Yes, the mechanics who maintain the plane, and the pilots who fly it, and the air traffic controllers who give the pilots directions are all human, and you are right, humans make mistakes. And yes its possible that one of the people responsible for the safety of your flight could make a mistake.
But you know what, IT DOESN’T MATTER.
The air transport system isn’t built on the assumption that everything and everyone has to perform perfectly, because that’s an impossible goal. We are all human (pilots and mechanics and flight attendants too) and we all screw up occasionally. The machines we make and the software we write has flaws.
That’s just reality.
But you know what?
It doesn’t matter.
The whole air transport system is built with “layers” of safety – and it is ASSUMED that each layer has flaws.
Think of it as layers of swiss cheese. Each slice of cheese has holes (it’s flaws) but if you put 10 slices of cheese together do you think the holes would line up so you could see through the whole block?
Same with the air transport system – there are layers upon layers upon layers of safety built in.
For an accident to happen, a whole series of bad thing shave to happen in exactly the right (or wrong!) sequence – like having the holes line up in 20 slices of swiss cheese!
So yes, maybe the pilot didn’t sleep well last night.
But there is a second pilot.
And they have instruments to warn them if anything is going wrong.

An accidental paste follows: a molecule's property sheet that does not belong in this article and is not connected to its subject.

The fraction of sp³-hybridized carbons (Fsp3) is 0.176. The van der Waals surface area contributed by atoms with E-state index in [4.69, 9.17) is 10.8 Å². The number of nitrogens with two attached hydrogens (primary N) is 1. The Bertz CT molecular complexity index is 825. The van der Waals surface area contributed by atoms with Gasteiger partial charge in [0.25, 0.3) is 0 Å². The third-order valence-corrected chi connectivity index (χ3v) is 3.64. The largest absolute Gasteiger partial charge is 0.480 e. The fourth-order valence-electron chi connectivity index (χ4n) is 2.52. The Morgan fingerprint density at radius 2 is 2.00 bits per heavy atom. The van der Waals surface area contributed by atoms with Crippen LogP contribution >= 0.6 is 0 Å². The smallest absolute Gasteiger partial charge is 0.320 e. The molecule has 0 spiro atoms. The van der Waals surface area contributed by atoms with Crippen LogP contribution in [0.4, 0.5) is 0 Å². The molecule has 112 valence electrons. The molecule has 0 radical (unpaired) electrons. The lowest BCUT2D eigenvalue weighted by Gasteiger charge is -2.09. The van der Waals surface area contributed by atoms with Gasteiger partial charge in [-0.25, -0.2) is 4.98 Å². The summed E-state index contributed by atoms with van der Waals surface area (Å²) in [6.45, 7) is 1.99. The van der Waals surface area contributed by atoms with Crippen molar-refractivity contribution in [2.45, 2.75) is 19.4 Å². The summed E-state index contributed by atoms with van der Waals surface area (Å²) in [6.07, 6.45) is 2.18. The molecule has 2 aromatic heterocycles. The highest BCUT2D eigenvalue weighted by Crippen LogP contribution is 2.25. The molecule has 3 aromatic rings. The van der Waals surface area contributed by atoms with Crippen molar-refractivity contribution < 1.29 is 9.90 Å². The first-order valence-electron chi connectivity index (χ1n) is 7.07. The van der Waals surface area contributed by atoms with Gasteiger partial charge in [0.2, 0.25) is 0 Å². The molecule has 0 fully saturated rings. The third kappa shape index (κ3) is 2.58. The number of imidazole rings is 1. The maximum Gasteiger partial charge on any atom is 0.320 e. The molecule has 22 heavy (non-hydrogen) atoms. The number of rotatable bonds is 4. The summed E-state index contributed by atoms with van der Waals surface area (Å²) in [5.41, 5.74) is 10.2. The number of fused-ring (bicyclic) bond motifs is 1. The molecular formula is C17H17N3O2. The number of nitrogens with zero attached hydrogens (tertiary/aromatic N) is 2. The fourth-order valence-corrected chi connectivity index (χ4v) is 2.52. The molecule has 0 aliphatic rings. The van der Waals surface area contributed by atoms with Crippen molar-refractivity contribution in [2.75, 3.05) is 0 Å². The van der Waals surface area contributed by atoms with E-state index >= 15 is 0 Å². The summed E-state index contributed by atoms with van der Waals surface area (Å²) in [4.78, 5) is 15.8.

And the instruments have redundancies (meaning for every critical system there is a completely independent backup system).
And the air traffic controllers are monitoring the flight, and the airline company dispatchers are monitoring the flight.
On the ground, the parts that are put on the plane have a traceable lineage (meaning that we can be sure they came from an approved manufacturer). The manufacturer tests the parts before they leave the factory. The mechanics have quality control procedures, meaning others check and sign off on their work. They also run tests on the plane after maintenance. (In fact, depending on what plane you fly on the airline probably spent over $1 million on maintenance in the last year, just on that single airplane you are flying on.)
So bottom line – there are a lot of systems in place that you don’t see – what you see is just the top slice of cheese.
mmm, now I think I’m going to make myself a sandwich…